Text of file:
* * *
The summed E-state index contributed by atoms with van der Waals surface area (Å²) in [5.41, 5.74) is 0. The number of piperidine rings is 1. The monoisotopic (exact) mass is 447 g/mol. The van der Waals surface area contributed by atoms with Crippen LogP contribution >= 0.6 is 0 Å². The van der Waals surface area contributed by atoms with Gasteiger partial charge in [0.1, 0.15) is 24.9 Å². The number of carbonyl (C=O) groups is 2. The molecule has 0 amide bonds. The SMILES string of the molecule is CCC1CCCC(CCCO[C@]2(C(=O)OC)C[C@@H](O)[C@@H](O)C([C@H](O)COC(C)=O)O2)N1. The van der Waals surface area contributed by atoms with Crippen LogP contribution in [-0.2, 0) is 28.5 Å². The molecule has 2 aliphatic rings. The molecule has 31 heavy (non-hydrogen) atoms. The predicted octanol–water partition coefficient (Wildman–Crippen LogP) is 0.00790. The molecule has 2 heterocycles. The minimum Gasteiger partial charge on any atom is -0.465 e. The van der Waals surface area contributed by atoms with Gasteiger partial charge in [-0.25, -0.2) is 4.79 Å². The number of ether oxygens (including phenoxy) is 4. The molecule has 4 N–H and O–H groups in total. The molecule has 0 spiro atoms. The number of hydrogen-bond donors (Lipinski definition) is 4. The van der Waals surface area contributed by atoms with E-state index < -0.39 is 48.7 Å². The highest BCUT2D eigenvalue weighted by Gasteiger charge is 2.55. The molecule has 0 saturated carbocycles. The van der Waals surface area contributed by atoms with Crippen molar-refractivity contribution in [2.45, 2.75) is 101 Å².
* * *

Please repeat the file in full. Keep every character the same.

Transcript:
The summed E-state index contributed by atoms with van der Waals surface area (Å²) in [5.41, 5.74) is 0. The number of piperidine rings is 1. The monoisotopic (exact) mass is 447 g/mol. The van der Waals surface area contributed by atoms with Crippen LogP contribution >= 0.6 is 0 Å². The van der Waals surface area contributed by atoms with Gasteiger partial charge in [0.1, 0.15) is 24.9 Å². The number of carbonyl (C=O) groups is 2. The molecule has 0 amide bonds. The SMILES string of the molecule is CCC1CCCC(CCCO[C@]2(C(=O)OC)C[C@@H](O)[C@@H](O)C([C@H](O)COC(C)=O)O2)N1. The van der Waals surface area contributed by atoms with Crippen LogP contribution in [-0.2, 0) is 28.5 Å². The molecule has 2 aliphatic rings. The molecule has 31 heavy (non-hydrogen) atoms. The predicted octanol–water partition coefficient (Wildman–Crippen LogP) is 0.00790. The molecule has 2 heterocycles. The minimum Gasteiger partial charge on any atom is -0.465 e. The van der Waals surface area contributed by atoms with Gasteiger partial charge in [-0.25, -0.2) is 4.79 Å². The number of ether oxygens (including phenoxy) is 4. The molecule has 4 N–H and O–H groups in total. The molecule has 0 spiro atoms. The number of hydrogen-bond donors (Lipinski definition) is 4. The van der Waals surface area contributed by atoms with E-state index < -0.39 is 48.7 Å². The highest BCUT2D eigenvalue weighted by Gasteiger charge is 2.55. The molecule has 0 saturated carbocycles. The van der Waals surface area contributed by atoms with Crippen molar-refractivity contribution in [2.45, 2.75) is 101 Å².